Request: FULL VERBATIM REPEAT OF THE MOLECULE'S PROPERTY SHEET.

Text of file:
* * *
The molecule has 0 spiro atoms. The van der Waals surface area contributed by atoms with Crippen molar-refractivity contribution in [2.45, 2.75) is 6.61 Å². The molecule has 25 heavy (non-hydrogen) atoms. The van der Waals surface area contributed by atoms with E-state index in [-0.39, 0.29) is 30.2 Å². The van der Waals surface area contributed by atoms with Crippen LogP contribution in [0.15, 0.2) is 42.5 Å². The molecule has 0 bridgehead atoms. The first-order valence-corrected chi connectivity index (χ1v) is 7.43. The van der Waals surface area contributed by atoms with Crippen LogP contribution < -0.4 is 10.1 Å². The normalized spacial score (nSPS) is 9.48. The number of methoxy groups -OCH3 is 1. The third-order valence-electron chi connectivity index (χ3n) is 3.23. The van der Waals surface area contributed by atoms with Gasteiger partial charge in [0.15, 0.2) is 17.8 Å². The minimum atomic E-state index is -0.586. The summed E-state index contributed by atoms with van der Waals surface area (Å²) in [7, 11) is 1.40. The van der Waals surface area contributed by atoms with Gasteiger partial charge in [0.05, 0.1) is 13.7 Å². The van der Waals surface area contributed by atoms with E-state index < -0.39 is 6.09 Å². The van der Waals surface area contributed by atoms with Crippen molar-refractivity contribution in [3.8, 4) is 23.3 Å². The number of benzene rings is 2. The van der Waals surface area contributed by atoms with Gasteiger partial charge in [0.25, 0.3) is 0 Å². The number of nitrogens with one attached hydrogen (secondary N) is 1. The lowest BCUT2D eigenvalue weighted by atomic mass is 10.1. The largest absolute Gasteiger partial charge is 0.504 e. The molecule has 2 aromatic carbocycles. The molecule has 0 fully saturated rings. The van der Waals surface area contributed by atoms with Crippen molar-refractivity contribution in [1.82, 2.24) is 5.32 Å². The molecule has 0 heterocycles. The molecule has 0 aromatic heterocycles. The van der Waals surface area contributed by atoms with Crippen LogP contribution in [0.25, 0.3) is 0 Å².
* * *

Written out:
The molecule has 0 spiro atoms. The van der Waals surface area contributed by atoms with Crippen molar-refractivity contribution in [2.45, 2.75) is 6.61 Å². The molecule has 25 heavy (non-hydrogen) atoms. The van der Waals surface area contributed by atoms with E-state index in [-0.39, 0.29) is 30.2 Å². The van der Waals surface area contributed by atoms with Crippen LogP contribution in [0.15, 0.2) is 42.5 Å². The molecule has 0 bridgehead atoms. The first-order valence-corrected chi connectivity index (χ1v) is 7.43. The van der Waals surface area contributed by atoms with Crippen LogP contribution < -0.4 is 10.1 Å². The normalized spacial score (nSPS) is 9.48. The number of methoxy groups -OCH3 is 1. The third-order valence-electron chi connectivity index (χ3n) is 3.23. The van der Waals surface area contributed by atoms with Gasteiger partial charge in [0.15, 0.2) is 17.8 Å². The minimum atomic E-state index is -0.586. The summed E-state index contributed by atoms with van der Waals surface area (Å²) in [7, 11) is 1.40. The van der Waals surface area contributed by atoms with Gasteiger partial charge in [0.05, 0.1) is 13.7 Å². The van der Waals surface area contributed by atoms with E-state index < -0.39 is 6.09 Å². The van der Waals surface area contributed by atoms with Crippen molar-refractivity contribution in [3.8, 4) is 23.3 Å². The number of benzene rings is 2. The van der Waals surface area contributed by atoms with Gasteiger partial charge in [0.25, 0.3) is 0 Å². The number of nitrogens with one attached hydrogen (secondary N) is 1. The lowest BCUT2D eigenvalue weighted by atomic mass is 10.1. The largest absolute Gasteiger partial charge is 0.504 e. The molecule has 2 aromatic carbocycles. The molecule has 0 fully saturated rings. The van der Waals surface area contributed by atoms with Crippen molar-refractivity contribution in [1.82, 2.24) is 5.32 Å². The molecule has 0 heterocycles. The molecule has 0 aromatic heterocycles. The van der Waals surface area contributed by atoms with Crippen LogP contribution in [0.25, 0.3) is 0 Å².